When Owens builds a system, it tests it thoroughly. "We have a production line on our shop floor that has 24 robots, 30 vision cameras and 20 CPUs, with 12 different process steps with specific staging," Fung says. "We also have a strong engineering group that designs tools for our customers that they can't find anywhere else."
As an OEM, Owens can afford to build and support this extensive in-house test facility, as can others.
Machine OEMs often develop extensive system integration capabilities in-house to meet the needs of customers. "ARC Specialties controls every aspect of a project including the design and integration of control systems and software for each system," Martin explains. "For manufacturing processes requiring multiple robots or automated machines, ARC created centralized control systems that coordinate all the processes performed by these multiple units."
White says CMD's goal is to provide solutions to its customers. "To provide total solutions effectively we must be very capable of integrating our equipment with upstream and downstream processes," he says. "This allows single-source accountability for end users and provides them with a vertical start-up."
Fung notes that Owens Design has a very experienced engineering and program-management group with strong design backgrounds. "Our engineers average more than 20 years experience in the area of complex tool design and build," he says. "We have the ability to apply critical design expertise as needed to provide the optimal solution. Having this in-house expertise positions us to offer superior tool design and installation support."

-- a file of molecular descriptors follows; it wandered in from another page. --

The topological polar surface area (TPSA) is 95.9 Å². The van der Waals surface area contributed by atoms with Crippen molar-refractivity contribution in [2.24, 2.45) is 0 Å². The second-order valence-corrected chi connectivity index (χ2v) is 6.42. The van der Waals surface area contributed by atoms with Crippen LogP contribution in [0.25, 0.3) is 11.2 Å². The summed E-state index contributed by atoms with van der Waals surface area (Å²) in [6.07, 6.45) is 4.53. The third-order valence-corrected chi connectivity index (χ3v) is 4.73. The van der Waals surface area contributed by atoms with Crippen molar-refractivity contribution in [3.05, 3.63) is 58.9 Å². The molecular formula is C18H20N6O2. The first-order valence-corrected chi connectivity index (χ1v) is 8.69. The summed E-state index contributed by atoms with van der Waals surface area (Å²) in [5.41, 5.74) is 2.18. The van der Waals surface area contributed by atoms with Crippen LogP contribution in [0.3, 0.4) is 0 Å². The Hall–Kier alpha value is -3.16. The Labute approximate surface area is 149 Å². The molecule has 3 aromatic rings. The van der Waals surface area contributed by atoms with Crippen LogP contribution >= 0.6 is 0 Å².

Andrew Pringle, OEM commercial manager at Rockwell Automation, deals with OEMs every day, and he observes that advanced automation helps drive the OEM-as-integrator trend. "The evolution from using PLCs with digital I/O to having a fully connected enterprise spurs more OEMs to offer integration services," he explains. "Networks enable greater bandwidth and access to production data. With deep knowledge of their machinery, OEMs can recommend the best ways for users to take full advantage of that data, and convert it into actionable insights."
Another factor that drives customers to demand integration services from their OEMs is a desire for single-source responsibility, or "one throat to choke," suggests Tom Jensen, program manager of OEM business development at Lenze.com. "The advantage an OEM integrator provides to a plant is that there is only one name you have to remember if there is an issue: the OEM. Another benefit is that many times the integration comes as part of a package. If you can afford the line, the installation support sweetens the pot."
But the business models differ, Pringle adds. "Many OEMs find that the financial benefits of offering integration outweigh the added risk; however, some might not."
The Opposing View
As you might expect, some system integrators and engineering firms are not happy about OEMs encroaching on their territory and question whether or not OEMs are qualified to do the work. Criticisms include poor overall system documentation, the high cost of being required to use the OEM's equipment and an inability or unwillingness of OEMs to integrate machines and robots with high-level software such as ERP, MES and CMMS systems.
We'll cover the systems integrator and engineering firm side of the story in an upcoming article.